I only have one pure peruvianum left. It is a older slow grower that germinated in a different planting attempt from most of the peruvianum. It only survived the second frost as a resprout because it was planted later. The second frost killed all the younger pure peruvianum even those that survived the first frost with top growth.

I should also mention that the Cornelio- muelleri x peruvianum flower I stuck two domestic anther cones two dried up and fell off- no pollination in that direction as expected.
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Cornelio-muellerii x peruvianum flower
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With anther cone of sweet Cherriette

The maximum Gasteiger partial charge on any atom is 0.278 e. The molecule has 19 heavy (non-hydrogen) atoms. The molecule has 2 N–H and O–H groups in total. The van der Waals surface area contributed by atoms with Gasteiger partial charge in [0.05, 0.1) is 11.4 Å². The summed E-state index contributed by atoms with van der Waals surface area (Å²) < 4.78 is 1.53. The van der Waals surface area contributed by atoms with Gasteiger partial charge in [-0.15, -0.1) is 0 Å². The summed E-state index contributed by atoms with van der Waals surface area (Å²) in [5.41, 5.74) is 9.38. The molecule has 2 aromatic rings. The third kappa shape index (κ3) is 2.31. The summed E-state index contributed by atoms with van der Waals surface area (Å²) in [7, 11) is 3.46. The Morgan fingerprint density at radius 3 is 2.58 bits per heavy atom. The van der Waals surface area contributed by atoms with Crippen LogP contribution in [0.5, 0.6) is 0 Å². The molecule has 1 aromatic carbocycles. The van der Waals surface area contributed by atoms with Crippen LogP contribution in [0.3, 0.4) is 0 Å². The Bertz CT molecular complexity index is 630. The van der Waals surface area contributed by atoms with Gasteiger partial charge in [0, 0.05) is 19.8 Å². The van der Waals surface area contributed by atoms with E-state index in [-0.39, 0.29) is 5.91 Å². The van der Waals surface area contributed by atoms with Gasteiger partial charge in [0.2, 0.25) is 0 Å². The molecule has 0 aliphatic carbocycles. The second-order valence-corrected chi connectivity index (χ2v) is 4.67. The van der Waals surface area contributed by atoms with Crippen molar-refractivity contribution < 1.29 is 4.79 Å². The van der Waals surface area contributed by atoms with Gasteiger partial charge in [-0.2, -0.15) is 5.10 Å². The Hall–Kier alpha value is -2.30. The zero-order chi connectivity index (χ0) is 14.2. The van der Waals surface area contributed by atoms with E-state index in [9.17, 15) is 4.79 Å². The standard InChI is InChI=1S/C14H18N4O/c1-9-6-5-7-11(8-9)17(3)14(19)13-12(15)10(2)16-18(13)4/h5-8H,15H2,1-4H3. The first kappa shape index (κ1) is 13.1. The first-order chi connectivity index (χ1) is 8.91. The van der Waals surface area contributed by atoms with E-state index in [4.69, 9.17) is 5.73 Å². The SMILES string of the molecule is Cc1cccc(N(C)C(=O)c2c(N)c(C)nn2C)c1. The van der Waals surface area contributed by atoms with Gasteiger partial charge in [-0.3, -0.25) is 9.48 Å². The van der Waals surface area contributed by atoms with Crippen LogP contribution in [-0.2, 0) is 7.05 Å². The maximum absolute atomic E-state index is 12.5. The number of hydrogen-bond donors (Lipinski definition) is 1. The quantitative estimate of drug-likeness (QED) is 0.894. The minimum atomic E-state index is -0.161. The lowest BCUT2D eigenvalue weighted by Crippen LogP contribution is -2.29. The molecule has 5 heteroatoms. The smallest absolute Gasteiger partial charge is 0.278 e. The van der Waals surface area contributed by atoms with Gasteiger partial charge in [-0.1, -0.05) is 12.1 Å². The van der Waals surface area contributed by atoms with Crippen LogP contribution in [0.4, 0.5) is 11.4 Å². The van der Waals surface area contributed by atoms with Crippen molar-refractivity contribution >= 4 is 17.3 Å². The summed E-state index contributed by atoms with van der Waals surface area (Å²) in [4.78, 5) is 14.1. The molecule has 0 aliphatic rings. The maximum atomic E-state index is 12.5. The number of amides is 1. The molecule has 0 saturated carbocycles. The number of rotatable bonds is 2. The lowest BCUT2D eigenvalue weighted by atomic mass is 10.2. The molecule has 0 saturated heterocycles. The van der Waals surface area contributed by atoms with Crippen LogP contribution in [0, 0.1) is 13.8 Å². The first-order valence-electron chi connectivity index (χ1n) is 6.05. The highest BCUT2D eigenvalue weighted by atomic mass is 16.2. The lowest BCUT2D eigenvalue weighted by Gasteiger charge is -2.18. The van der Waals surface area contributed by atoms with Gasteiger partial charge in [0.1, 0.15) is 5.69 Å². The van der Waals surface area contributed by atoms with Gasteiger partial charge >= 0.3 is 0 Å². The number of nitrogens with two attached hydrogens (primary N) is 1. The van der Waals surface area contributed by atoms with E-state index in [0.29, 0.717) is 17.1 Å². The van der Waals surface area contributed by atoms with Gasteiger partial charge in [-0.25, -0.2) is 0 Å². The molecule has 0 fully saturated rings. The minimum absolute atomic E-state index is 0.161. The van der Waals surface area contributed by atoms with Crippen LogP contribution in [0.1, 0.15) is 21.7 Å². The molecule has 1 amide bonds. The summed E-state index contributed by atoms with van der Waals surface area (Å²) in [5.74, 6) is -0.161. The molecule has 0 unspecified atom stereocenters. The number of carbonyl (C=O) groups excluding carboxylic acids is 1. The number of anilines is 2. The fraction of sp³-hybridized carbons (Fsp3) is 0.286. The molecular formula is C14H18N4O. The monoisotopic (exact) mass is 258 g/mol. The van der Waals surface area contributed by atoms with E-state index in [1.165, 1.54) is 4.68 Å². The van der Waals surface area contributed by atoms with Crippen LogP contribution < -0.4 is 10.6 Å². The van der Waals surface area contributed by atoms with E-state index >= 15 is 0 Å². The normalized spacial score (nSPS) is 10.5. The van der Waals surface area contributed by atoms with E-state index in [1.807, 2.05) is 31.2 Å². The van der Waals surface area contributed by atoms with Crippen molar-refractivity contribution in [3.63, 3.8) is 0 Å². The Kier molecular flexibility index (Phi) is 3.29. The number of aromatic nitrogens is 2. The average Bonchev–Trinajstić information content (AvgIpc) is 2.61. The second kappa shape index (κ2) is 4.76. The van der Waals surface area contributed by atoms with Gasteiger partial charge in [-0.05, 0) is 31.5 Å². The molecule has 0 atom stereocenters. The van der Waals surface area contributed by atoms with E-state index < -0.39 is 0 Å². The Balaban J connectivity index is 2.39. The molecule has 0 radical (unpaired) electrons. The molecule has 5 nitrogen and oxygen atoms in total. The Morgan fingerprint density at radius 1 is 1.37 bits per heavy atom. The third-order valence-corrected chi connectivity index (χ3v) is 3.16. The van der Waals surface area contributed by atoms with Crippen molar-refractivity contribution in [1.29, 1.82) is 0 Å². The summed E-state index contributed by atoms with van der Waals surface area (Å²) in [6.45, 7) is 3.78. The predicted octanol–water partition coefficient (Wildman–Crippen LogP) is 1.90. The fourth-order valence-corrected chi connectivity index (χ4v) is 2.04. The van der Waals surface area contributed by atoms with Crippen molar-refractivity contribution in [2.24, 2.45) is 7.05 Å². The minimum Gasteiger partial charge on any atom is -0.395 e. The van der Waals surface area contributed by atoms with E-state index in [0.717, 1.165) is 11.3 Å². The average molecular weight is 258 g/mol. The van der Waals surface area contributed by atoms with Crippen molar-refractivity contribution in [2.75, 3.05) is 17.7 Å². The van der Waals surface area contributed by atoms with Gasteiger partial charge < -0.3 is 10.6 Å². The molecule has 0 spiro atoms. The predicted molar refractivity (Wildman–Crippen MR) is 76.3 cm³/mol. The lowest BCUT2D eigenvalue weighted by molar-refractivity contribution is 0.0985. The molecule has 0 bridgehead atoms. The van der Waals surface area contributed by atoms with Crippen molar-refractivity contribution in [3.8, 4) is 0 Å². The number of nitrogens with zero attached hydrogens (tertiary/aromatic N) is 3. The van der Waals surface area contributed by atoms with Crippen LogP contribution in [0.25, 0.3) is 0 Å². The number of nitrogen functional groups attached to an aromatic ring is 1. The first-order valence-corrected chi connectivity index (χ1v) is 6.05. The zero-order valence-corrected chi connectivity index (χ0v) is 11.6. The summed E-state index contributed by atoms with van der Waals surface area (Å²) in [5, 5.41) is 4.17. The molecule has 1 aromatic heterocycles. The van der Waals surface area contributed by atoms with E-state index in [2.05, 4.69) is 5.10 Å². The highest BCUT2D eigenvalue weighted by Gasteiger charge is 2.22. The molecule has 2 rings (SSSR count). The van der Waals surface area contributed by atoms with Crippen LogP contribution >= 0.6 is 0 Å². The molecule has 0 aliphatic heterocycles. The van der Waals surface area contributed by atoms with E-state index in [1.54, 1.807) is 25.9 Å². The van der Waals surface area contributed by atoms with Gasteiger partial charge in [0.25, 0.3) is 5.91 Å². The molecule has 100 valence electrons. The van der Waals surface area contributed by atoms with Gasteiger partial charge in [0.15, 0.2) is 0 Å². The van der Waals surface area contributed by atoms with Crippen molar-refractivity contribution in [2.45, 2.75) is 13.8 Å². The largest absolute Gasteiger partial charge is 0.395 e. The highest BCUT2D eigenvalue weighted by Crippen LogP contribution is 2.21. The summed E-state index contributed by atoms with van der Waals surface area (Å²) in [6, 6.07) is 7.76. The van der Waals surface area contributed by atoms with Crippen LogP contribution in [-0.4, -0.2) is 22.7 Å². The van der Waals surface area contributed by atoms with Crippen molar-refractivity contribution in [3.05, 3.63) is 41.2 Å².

William Schlegel
pollinator
Posts: 79
Location: Montana
17
forest garden trees
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In the March direct seeded patch It looks to me like the flower buds are expanding and about to bloom on Sweet Cherriette, 42 days, and Siletz.

In the resprouting beds Sweet Cherriette is the most prolific bloomer.

I saw an awesome huge bumblebee (Bombus) species on my Agastache urticafolia. No sign of pollinated tomatoes yet.
 
William Schlegel
pollinator
Posts: 79
Location: Montana
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forest garden trees
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The tomatillos continue to impress the direct seeded plants have started to flower. Mike's Tomatillo Grex opened a flower this morning and by this afternoon Terrapin my own saved seed had a flower.